In a test of a technology created by H&M-backed researchers, a Stockholm restaurant staff is wearing cotton aprons that absorb greenhouse gases from the air, as the fashion sector strives to reduce its climate effect.
The textile sector has a high carbon footprint, which fashion industry titans are under increasing pressure to solve as consumers become more conscious of the environmental effect of clothing and global temperatures increase.
The Hong Kong Research Institute of Textiles and Apparel (HKRITA) has created an amine-containing solution for treating cotton - fiber, yarn, or fabric - to attract and trap carbon dioxide gas, which is then stabilized and stored on the textile's surface.
HKRITA CEO, Edwin Keh, said that his team was inspired by techniques employed in coal-fired power plant chimneys to minimize pollution. Many power plants have to wipe as much carbon dioxide out of the air as they can before releasing the exhaust. They figured, why not attempt to reproduce that chemical reaction on cotton fiber?
Keh added that a T-shirt is able to absorb about a third of what a tree absorbs per day. The (capturing) capacity isn't particularly high, but it's rather cheap and simple to create, and they believe there are several possible uses.
The aprons for the pilot were made at an H&M supplier in Indonesia, utilizing the factory's existing treatment equipment, according to Keh. It's a really straightforward chemical procedure.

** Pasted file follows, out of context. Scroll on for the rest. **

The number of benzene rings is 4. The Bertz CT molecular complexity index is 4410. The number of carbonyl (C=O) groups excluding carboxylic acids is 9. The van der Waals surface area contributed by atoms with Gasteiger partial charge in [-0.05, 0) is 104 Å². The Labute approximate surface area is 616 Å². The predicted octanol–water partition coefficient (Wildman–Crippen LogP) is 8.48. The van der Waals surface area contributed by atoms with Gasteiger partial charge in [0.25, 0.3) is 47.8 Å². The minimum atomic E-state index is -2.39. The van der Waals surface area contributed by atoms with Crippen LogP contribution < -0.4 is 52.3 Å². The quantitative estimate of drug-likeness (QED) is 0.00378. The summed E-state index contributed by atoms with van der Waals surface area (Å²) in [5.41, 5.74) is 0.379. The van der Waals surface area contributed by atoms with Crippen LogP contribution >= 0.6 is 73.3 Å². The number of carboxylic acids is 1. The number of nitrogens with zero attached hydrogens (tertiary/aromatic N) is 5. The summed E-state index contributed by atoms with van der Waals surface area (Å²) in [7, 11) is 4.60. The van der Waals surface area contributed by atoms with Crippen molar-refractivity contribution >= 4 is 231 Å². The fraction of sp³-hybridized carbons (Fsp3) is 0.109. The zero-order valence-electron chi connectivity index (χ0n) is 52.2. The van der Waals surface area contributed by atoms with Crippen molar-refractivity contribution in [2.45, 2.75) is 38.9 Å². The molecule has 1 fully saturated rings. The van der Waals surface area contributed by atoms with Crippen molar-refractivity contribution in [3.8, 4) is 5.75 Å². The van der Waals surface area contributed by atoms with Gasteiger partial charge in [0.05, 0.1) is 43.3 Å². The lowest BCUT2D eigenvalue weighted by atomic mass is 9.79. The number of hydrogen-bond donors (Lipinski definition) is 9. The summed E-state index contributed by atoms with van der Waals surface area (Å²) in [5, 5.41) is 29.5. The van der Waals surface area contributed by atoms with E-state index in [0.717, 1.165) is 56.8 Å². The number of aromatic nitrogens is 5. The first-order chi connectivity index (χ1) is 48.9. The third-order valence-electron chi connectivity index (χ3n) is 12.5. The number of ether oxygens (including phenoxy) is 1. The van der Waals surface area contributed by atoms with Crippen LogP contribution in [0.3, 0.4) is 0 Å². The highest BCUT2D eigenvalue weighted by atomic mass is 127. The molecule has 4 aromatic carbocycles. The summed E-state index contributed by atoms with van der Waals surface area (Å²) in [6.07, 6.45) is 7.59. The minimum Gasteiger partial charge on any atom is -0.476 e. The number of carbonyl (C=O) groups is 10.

In the pilot, the aprons are heated to 30-40 degrees Celsius after use, at which point they release CO2 - into a greenhouse where the gas is taken up by plants.
According to the H&M Foundation, the idea has the potential to be a game-changer in terms of reducing global CO2 emissions.
CO2-absorbing textile projects, on the other hand, are in their early stages, and their potential contribution to reducing the environmental effect of the textile sector remains to be seen.
Keh stated that the institution will now further improve its technique and try to discover new applications for it, as well as various methods to use or dispose of the acquired CO2.
HKRITA, which is partially funded by Swedish fashion retailer H&M 's (HMb.ST) philanthropic arm, has produced a variety of ideas targeted at making fashion more sustainable. A technology for separating cotton and polyester fibers in blend textiles has reached industrial-scale application.
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